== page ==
Why is the Alarm Going off on my Hiblow Septic Aerator?
The alarm of your septic control unit is buzzing, and the warning light is flashing. Your Hiblow aerator has suddenly stopped working.
Before you purchase a replacement, you should consider rebuilding your existing Hiblow aerator using a repair kit.
Hiblow septic air pumps typically stop working when one of the diaphragms tear.
The air pump is designed with a safety screw that breaks when the magnet travels too far due to the diaphragm rupturing to prevent further damage to the aerator.
This tutorial will provide a step-by-step process of rebuilding a Hiblow aerator using a rebuild kit.
In this demonstration, we will be using the Hiblow HP-60/80 rebuild kit. However, the process is the same for any model of Hiblow aerator.
This process is also the same for other linear diaphragm pumps due to them having similar design layouts and working methods.
Step 1: Gather Tools and Materials
You will need these items below to rebuild your aerator.
A chart is provided below to match up your Hiblow model number with the proper repair kit in our store.
What you will need:
- The damaged aerator
- Phillips screwdriver
- 5/16 or 8mm socket wrench
7mm for the diaphragm nut/washer
- A repair kit for your aerator
Your repair kit should have the following replacement parts:
- 2 blocks
- 2 diaphragms
- Dust filter
- Nuts and washers for the diaphragm
- Replacement safety screw
Below is a chart to help you find a repair kit for your aerator:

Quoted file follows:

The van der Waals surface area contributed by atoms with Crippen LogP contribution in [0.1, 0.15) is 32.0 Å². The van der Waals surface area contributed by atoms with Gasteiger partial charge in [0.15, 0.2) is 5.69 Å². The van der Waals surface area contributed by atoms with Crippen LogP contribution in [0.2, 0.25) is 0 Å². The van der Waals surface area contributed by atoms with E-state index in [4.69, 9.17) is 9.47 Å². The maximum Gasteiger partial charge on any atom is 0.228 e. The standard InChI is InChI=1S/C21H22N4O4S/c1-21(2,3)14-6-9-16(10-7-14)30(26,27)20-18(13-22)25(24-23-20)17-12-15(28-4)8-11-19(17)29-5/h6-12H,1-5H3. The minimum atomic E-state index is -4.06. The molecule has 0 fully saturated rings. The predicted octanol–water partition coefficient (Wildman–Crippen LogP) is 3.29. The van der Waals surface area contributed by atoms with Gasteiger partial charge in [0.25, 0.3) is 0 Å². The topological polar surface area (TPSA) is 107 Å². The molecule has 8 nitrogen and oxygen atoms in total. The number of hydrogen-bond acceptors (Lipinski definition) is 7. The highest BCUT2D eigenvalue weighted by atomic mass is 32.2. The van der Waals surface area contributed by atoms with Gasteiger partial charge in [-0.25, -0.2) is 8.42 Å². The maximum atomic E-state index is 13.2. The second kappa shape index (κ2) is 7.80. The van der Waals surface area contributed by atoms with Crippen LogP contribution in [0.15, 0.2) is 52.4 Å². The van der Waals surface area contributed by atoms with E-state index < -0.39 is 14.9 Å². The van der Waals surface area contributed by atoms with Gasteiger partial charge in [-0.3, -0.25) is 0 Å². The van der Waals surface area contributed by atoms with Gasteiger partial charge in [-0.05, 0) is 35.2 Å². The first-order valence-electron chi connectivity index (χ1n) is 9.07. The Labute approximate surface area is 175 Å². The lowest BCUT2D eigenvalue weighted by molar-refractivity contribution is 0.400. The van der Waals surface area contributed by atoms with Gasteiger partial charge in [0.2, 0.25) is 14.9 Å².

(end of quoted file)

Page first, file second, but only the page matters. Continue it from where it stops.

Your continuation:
|Hiblow Model||Rebuild/Repair Kit|
|HP-30||HP-30 Rebuild/Repair Kit|
|HP-40||HP-40 Rebuild/Repair Kit|
|HP-60||HP-60 Rebuild/Repair Kit|
|HP-80||HP-80 Rebuild/Repair Kit|
|HP-100||HP-100 Rebuild/Repair Kit|
|HP-100LL||HP-100LL Rebuild/Repair Kit|
|HP-120||HP-120 Rebuild/Repair Kit|
|HP-120LL||HP-120LL Rebuild/Repair Kit|
|HP-150||HP-150 Rebuild/Repair Kit|
|HP-200||HP-200 Rebuild/Repair Kit|
Step 2: Remove corner bolts
Locate and remove the four bolts on each corner of the aerator using the 8mm wrench or the Philips screwdriver.
This will usually be easier using the wrench because the insides of the screws may be rusted or have dirt in them.
Using the screwdriver may run the risk of stripping the screw.
Don’t panic if this happens; you can still use a socket wrench to remove the bolts.
Step 3: Remove the top cover
Remove the green cover form the base of the aerator.
This reveals the insides of the aerator.
You might have to tap lightly on the edges with a hammer or mallet to loosen the cover.
Step 4: Remove the Fire-Resistant sound-insulating Shroud
Remove the rectangular sound-insulating shroud that is wrapped around the unit.
This will be tightly fit around the aerator.
Step 5: Remove chamber block screws
Locate the two-chamber blocks on the ends of the aerator.
Use the Philips screwdriver to remove 8 total screws from both chamber blocks.
Step 6: Remove Chamber Blocks
Once the screws are removed, remove the chamber blocks to expose the diaphragms.
To do this, you will need to detach them from the rubber air tubes.